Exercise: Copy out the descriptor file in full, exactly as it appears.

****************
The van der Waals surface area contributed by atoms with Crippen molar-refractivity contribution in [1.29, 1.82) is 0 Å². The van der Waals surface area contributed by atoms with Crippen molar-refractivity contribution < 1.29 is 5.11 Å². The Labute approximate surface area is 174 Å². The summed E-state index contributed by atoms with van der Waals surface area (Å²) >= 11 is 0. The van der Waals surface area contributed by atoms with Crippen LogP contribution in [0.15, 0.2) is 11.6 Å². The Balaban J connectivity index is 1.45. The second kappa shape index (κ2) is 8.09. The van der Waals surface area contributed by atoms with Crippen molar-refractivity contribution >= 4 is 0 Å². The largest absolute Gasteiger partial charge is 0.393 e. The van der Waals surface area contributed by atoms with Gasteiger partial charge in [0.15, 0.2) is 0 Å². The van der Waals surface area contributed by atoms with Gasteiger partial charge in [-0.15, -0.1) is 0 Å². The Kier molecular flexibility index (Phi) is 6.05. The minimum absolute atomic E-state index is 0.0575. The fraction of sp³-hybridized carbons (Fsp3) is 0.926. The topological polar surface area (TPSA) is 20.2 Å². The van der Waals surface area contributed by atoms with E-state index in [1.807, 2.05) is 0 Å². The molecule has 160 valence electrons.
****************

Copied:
The van der Waals surface area contributed by atoms with Crippen molar-refractivity contribution in [1.29, 1.82) is 0 Å². The van der Waals surface area contributed by atoms with Crippen molar-refractivity contribution < 1.29 is 5.11 Å². The Labute approximate surface area is 174 Å². The summed E-state index contributed by atoms with van der Waals surface area (Å²) >= 11 is 0. The van der Waals surface area contributed by atoms with Crippen LogP contribution in [0.15, 0.2) is 11.6 Å². The Balaban J connectivity index is 1.45. The second kappa shape index (κ2) is 8.09. The van der Waals surface area contributed by atoms with Crippen molar-refractivity contribution >= 4 is 0 Å². The largest absolute Gasteiger partial charge is 0.393 e. The van der Waals surface area contributed by atoms with Gasteiger partial charge in [0.15, 0.2) is 0 Å². The van der Waals surface area contributed by atoms with Gasteiger partial charge in [-0.15, -0.1) is 0 Å². The Kier molecular flexibility index (Phi) is 6.05. The minimum absolute atomic E-state index is 0.0575. The fraction of sp³-hybridized carbons (Fsp3) is 0.926. The topological polar surface area (TPSA) is 20.2 Å². The van der Waals surface area contributed by atoms with E-state index in [1.807, 2.05) is 0 Å². The molecule has 160 valence electrons.